Wednesday, June 20, 2018
Outdoors

Dive with the Sharks presents special opportunity

TAMPA — Sharks are funny creatures. For the most part, they leave people alone. But every once in a while, one gets a little too curious and takes a nip out of a human. Then the newspaper headlines scream "shark attack," adding to the animal's fearsome reputation.

As a surfer, diver and open-water swimmer, I've spent plenty of time thinking about these toothy critters, professing to family and friends that my "good shark karma" will protect me from danger.

"I don't eat sharks," I often say. "Sharks don't eat me."

But I must confess that I did feel a little uneasy as I knelt in the shark cage at the Florida Aquarium on Sunday and watched as a pair of sand tigers slowly circled the oversized fish tank.

"Don't make any sudden moves," Barbara Henneke had warned me a few minutes earlier. "You don't want to get them excited."

Like every participant in the aquarium's Dive with the Sharks program, I went through a mandatory education session to learn the do's and don'ts of diving with the ocean's apex predators.

In addition to a pair of menacing-looking sand tigers, the 65- by 35-foot tank also held a sea turtle, moray eels and a large barracuda that looked like it could rip off my face in one bite.

But experience has taught me that as long as one remains calm, animals will usually do the same.

The sand tiger looks a lot meaner than it really is, thanks to its gaping mouth and protruding teeth. In fact, it is seldom labeled a "man-eater" even though it has been implicated in isolated attacks on divers.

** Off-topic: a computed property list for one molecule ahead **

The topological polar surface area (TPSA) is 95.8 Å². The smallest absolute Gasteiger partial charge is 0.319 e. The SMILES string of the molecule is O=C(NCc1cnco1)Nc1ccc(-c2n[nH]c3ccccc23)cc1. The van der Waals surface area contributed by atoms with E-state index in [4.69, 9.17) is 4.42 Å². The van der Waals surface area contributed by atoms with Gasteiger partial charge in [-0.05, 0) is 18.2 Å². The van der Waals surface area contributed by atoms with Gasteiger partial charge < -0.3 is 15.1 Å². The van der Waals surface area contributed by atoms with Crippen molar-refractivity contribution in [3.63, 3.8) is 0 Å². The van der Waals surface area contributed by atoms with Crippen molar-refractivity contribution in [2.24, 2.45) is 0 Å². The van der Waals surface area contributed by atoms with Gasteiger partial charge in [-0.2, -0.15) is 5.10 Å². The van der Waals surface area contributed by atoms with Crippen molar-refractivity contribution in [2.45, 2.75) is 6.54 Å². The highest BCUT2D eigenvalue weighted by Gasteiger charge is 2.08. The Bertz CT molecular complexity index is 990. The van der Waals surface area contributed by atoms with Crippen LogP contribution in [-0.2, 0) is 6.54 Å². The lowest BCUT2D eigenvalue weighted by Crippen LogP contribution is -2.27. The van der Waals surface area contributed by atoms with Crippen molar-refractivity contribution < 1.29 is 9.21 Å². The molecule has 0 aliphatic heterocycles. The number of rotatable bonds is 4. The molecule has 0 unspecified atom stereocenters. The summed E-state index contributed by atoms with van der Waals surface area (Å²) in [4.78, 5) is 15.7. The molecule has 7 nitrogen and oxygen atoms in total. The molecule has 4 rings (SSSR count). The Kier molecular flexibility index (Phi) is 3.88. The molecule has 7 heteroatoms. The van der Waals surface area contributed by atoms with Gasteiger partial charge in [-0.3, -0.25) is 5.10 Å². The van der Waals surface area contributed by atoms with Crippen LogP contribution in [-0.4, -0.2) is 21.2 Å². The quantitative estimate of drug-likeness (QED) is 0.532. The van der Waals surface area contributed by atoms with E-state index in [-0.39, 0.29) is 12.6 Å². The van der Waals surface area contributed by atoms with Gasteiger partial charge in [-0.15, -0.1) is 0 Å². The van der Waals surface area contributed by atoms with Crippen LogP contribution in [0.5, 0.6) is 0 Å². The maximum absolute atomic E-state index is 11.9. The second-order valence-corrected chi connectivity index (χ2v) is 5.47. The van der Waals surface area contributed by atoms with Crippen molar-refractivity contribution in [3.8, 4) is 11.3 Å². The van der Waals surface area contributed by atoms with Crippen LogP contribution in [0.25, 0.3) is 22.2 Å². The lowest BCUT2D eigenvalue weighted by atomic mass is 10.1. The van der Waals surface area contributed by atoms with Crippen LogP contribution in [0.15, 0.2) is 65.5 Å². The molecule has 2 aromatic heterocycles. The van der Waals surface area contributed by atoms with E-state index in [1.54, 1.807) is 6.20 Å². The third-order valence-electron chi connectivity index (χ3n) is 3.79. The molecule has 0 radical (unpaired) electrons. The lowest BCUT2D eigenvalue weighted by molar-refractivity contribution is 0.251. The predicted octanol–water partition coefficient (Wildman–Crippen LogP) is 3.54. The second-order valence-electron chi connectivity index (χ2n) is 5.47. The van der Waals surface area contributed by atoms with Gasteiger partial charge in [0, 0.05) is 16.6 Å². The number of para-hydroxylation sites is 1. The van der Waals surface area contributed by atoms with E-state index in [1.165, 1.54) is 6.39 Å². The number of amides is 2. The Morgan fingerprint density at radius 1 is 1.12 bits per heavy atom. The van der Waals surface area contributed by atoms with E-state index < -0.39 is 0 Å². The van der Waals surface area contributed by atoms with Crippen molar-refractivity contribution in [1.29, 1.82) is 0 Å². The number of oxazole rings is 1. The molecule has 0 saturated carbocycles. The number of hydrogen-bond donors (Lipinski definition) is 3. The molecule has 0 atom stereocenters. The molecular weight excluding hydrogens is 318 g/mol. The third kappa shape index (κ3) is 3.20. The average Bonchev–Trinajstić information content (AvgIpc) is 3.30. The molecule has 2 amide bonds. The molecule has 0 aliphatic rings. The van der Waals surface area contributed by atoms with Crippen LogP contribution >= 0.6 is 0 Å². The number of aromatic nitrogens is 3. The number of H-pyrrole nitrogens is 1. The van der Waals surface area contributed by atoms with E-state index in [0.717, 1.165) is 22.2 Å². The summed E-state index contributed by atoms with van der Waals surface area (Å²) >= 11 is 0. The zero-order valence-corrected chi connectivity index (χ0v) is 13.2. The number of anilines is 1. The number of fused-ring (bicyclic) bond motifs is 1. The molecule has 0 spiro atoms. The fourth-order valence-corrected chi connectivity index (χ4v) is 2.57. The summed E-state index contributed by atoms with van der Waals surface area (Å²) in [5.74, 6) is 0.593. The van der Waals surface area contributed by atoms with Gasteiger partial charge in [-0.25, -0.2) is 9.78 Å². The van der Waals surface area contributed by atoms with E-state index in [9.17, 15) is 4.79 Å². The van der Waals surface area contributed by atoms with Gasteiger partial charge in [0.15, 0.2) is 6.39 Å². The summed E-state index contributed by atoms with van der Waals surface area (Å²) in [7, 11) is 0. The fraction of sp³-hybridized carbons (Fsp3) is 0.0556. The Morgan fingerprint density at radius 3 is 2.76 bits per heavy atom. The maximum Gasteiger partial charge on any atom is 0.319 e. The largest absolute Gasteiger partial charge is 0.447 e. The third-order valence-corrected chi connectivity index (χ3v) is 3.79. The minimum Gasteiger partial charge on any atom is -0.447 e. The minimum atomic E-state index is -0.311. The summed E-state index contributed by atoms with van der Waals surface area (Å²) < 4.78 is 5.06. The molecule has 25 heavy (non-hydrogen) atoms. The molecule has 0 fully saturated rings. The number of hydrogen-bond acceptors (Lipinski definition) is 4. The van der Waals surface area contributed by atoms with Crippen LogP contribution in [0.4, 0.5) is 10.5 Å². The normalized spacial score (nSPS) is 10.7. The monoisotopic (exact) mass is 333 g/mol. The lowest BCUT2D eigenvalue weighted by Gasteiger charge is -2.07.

According to the Florida Museum of Natural History's Department of Ichthyology, most human versus sand tiger confrontations involve scuba divers who had been spearfishing.

Still, no matter what your brain says, your body does what it wants the second a 7-foot shark swims a few feet from your head.

It would be just my luck, I thought to myself, that this shark will nip off an ear, sending a cloud of blood into the water, traumatizing my children watching on the other side of the glass.

But I knew that in the more than 10 years that the aquarium has been conducting shark dives, no one has been injured. And it was comforting to know Henneke had a stick, about the size of a walking cane, that she could use for defense if things got dicey.

The sharks, however, are well fed and really have no interest in their human companions. In fact, some days the sharks keep their distance and can't be bothered with divers.

The typical dive lasts about 30 minutes, and I must confess, I spent the first five trying to control my breathing, afraid I would suck my tank dry and be forced to end my dive prematurely.

Eventually, I felt more comfortable and the sharks might have sensed this, as they circled closer and closer until I could sense them just inches from my face. I wanted to reach out and touch one, but that's a big no-no and would have terminated the dive.

Then, just when I was getting comfortable with my new friends, Henneke signaled it was time to go. Too short a visit, I thought. But hopefully someday I'll meet their cousins in the wild.

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